Tuesday, 20 September 2016
Burcak - dangerously gluggable.
For a brief period in early Autumn stalls appear at the side of roads and outside supermarkets. Plastic barrels and bottles stand on market tables and beside them in a foldable chair sits a young woman (usually) studying at her mobile phone. A sign states Burčák, the alcoholic beverage created by Moravian winemakers by adding sugar to freshly crushed grapes and allowing the concoction to ferment a bit.
If you are driving past such a stall, do stop, sample the burčák and buy a bottle. But be careful. Firstly the liquid is still fermenting and so if you drive too quickly over those Czech bumpy roads you may have a burcak explosion on your hands and the car will smell of fermenting wine for weeks. And secondly burcak tastes like grape lemonade and you will be tempted to glug it down, but it is definitely alcoholic. Normally burcak is 4% alcohol, but it can be twice as strong. And as it comes in unmarked bottles you don't know what the strength is. I have seen claims on the web that Burcak continues to ferment in your stomach, but I have my doubts.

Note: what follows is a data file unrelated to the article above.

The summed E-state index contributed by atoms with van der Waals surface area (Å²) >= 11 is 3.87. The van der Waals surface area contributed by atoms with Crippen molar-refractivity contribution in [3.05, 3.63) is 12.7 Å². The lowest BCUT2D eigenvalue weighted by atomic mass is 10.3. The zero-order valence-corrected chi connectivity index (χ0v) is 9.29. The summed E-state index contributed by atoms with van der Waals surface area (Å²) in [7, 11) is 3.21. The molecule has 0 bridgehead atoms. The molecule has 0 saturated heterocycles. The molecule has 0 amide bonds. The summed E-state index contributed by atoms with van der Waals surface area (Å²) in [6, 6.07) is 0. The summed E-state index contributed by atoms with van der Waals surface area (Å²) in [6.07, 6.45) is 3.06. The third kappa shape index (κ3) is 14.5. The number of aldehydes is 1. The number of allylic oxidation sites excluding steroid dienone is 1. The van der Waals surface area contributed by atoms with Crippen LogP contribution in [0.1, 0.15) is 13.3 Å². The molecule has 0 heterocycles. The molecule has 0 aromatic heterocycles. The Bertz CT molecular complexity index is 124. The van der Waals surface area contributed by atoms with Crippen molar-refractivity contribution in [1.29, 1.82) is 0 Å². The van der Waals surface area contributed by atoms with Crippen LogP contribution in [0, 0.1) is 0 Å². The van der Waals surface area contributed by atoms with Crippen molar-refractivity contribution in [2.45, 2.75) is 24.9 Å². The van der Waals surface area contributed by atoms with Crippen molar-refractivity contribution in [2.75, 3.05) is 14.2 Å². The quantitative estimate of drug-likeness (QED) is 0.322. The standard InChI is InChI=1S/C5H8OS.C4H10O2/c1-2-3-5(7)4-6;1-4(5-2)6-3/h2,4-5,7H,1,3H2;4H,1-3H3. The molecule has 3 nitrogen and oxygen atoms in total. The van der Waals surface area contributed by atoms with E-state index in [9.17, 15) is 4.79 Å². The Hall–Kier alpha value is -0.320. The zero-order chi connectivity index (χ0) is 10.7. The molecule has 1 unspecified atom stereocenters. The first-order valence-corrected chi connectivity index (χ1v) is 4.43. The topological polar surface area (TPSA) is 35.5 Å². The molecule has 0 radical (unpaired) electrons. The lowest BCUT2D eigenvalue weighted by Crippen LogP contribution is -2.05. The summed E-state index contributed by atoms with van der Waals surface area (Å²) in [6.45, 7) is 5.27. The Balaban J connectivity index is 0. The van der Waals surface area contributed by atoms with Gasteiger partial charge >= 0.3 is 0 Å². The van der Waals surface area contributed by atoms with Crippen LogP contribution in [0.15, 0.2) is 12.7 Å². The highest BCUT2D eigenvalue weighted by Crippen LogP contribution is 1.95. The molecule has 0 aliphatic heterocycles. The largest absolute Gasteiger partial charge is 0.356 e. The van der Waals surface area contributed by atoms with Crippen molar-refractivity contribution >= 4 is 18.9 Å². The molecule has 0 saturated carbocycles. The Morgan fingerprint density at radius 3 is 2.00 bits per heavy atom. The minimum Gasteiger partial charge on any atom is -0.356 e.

Burcak is around only for a few weeks and I love it. So do the Czechs. In Moravia it is at the centre of festivities, where the alcoholic power of the stuff can be observed! It makes a visit to Czech Republic in September worth while.